Kristina Delagarza Hector Garcia Middle School Junior Division Individual Website In August of 1800, Gabriel Prosser, an enslaved blacksmith from a Virginia tobacco plantation, organized a group of about 25 slaves to violently rise up against their masters–and then build an army. But, as was the case with so many slave rebellions, Prosser was betrayed […]
Alexis Speer Nimitz High School Senior Division Individual Website Martin Luther King Jr., Malcolm X, John Lewis–these are all familiar names in the history of America’s Civil Rights Movement. But what about Joan Trumpauer Mulholland? A white woman raised in the Deep South, Mulholland became active in non-violent campaigns against racial segregation. In addition to participating […]
Papers & Abstracts
Kacey Manlove Rockport Fulton High School Senior Division Historical Paper Read Kacey’s Paper Here Nazi Germany was not only responsible for death and violence across Europe. The Third Reich also enslaved millions in their factories. In particular, the German industrial giant I.G. Farben, which produced the Zyklon B that murdered so many during the holocaust, […]
by Maura Goetzel O Henry Middle School, Austin, TX Junior Division Individual Historical Paper Read Maura’s Paper Here The Alien and Sedition Acts are one of the most infamous laws in American history. Signed into law in 1798, these dual pieces of legislation gave President John Adams two controversial pieces of executive power: the ability […]
Student Showcase – The Impact of the Great Depression Towards Rights and Responsibilities of Migrant Workers
Korbin San Miguel St. Matthew Catholic School Junior Division Individual Documentary Read Korbin’s Process Paper The Great Depression was a period of high unemployment and extreme poverty. But even those who managed to find work often found themselves underpaid and exploited. Korbin San Miguel created a Texas History Day documentary on migratory farm laborers during […]
Rosalind Franklin (1920-1958) was an English biophysicist who made critical scientific contributions to our knowledge of DNA. Her data enabled crucial breakthroughs in the field of biochemistry, notably the discovery of DNA’s double helix structure.
Honors & Awards
Schools across the world strive to instill national pride in students by presenting a shared history of the nation’s development – a common past. Yet, in the case of India, there is no consensus on the common past, leaving students without a clear understanding of Indian history.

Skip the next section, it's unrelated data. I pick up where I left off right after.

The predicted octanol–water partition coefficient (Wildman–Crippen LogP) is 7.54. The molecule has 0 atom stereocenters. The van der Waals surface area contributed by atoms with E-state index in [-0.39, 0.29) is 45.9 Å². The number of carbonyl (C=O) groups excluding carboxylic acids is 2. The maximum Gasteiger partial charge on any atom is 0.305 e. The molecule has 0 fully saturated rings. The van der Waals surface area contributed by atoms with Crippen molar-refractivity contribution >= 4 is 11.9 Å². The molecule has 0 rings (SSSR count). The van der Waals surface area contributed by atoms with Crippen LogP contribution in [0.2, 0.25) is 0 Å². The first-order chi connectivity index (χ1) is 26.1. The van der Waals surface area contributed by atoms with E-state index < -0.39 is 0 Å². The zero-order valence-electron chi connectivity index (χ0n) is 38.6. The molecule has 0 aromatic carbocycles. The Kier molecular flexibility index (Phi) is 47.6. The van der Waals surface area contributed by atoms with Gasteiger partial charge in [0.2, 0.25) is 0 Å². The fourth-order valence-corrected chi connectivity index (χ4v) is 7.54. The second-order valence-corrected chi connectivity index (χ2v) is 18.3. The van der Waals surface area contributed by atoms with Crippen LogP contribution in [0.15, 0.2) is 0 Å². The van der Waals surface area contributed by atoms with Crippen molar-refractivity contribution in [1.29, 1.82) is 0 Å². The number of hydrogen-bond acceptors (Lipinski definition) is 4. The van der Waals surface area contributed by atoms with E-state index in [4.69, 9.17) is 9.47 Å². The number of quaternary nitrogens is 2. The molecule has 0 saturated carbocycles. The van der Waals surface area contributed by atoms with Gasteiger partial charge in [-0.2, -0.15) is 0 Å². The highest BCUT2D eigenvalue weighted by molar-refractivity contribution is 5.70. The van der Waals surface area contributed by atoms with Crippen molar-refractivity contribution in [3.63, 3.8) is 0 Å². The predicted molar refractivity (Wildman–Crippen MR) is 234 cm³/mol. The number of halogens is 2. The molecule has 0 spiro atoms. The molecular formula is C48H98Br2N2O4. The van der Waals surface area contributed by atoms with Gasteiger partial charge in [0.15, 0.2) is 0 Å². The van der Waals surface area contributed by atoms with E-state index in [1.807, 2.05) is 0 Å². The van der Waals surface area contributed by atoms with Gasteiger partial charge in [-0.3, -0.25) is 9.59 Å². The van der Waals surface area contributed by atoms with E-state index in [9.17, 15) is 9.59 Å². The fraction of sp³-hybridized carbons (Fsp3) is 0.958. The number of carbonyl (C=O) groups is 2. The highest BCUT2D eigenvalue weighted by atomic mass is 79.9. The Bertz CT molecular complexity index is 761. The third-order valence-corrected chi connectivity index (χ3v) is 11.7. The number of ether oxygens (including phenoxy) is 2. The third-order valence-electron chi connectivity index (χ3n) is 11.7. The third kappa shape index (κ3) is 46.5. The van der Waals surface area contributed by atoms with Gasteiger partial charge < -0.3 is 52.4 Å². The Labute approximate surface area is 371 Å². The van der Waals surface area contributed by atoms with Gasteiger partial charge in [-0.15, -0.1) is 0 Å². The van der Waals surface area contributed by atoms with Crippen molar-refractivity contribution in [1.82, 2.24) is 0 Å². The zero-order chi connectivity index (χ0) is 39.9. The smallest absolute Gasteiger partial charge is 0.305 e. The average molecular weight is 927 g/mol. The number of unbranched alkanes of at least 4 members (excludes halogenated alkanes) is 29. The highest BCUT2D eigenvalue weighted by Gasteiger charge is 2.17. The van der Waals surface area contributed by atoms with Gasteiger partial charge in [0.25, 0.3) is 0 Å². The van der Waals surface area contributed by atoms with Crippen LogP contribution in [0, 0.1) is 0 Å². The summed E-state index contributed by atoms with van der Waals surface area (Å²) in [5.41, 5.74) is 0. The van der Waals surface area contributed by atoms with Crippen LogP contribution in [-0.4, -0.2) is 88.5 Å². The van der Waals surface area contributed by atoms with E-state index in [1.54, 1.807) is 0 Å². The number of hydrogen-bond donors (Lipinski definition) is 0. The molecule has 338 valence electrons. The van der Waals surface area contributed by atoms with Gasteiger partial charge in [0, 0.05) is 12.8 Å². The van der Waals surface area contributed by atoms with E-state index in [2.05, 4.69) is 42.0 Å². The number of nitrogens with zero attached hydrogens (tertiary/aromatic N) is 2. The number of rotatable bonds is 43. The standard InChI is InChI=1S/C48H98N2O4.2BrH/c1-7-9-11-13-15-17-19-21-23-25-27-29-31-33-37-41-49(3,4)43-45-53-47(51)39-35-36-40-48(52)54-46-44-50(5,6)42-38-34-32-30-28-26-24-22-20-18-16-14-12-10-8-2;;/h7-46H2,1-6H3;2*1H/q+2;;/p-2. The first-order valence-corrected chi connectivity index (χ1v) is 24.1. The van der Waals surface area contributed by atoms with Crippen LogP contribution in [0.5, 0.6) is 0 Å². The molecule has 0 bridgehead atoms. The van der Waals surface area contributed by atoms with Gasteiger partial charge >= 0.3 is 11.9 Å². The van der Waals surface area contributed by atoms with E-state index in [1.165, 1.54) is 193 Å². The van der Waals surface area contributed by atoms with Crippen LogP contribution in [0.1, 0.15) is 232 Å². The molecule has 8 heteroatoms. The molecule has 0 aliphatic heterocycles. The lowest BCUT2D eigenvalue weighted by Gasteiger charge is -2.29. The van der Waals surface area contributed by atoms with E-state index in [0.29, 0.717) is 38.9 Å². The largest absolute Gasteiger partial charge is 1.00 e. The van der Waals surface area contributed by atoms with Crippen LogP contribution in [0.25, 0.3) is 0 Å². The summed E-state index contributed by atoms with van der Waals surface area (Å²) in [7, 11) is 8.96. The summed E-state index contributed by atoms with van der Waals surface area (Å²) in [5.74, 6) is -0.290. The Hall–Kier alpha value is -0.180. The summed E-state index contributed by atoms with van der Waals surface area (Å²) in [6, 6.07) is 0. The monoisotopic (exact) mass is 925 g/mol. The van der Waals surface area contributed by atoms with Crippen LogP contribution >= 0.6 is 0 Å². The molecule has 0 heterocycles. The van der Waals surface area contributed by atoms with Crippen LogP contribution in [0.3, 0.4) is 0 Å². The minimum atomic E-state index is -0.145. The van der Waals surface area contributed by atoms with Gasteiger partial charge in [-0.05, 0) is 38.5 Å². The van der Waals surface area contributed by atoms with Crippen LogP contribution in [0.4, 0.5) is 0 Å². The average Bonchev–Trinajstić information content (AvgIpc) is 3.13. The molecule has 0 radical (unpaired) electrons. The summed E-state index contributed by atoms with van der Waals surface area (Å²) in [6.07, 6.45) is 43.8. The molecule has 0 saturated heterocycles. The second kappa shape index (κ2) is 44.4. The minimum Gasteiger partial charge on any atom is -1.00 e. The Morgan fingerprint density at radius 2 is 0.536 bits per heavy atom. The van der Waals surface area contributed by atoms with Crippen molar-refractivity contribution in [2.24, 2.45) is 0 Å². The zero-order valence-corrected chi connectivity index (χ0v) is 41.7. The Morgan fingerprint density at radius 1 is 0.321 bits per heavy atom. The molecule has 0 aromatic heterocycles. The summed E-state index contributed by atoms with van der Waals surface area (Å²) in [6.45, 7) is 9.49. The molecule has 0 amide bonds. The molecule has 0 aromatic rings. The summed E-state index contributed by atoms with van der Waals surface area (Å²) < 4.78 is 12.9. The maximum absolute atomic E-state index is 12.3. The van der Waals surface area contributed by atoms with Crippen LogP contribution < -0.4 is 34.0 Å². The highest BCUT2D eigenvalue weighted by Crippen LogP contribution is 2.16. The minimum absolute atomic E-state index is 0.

The Hadamar War Crimes Case, formally known as United States of America v. Alfons Klein et al., commenced in early October of 1945 and figured as the first postwar mass atrocity trial prosecuted in the American-occupied zone of Germany.
Websites & Documentaries
To some, the term “international history” may come across as vague and unfamiliar. Gustavo Fernandez, a student at UT Austin’s Lyndon B. Johnson School of Public Affairs, has dedicated an entire website, “Using History to See the World,” to demystifying this academic field.
While even Stalin questioned the relevance of the term in as late as 1952, one glance at primary and secondary literature from across the globe during the twentieth century demonstrate that while the term may seem obsolete now, understanding what Bolshevism meant, how it was used, and why people had such strong reactions to it is crucial to understanding twentieth century history.
Making History: Grad Students Speak
For the fifth installment of our “Making History” series, Zach Doleshal talks to Robert Matthew Gildner, a senior doctoral student in history at the University of Texas at Austin. In the interview, Robert explains why 1952 represented a unique moment for indigenous Bolivians, why previous historians have overlooked this history, and how a trip to Holland inspired him to work on Latin American history.
In the third installation of our series, “Making History,” Aragorn Storm Miller speaks with Christina Salinas about her experience as a graduate student in history at the University of Texas at Austin. In the interview, Christina tells us about her childhood spent living near the Texas-Mexico border, the long history of the Texas Border Patrol, and how her research interests have evolved over the course of her undergraduate and graduate career at the University of Texas.
The projects on these pages were produced by History students at The University of Texas at Austin and by middle and high school students from around the state of Texas.
They were produced under fair use copyright guidelines governing educational use and are exhibited here as exemplary student academic work; they may not be reproduced, reposted, or sold in any way.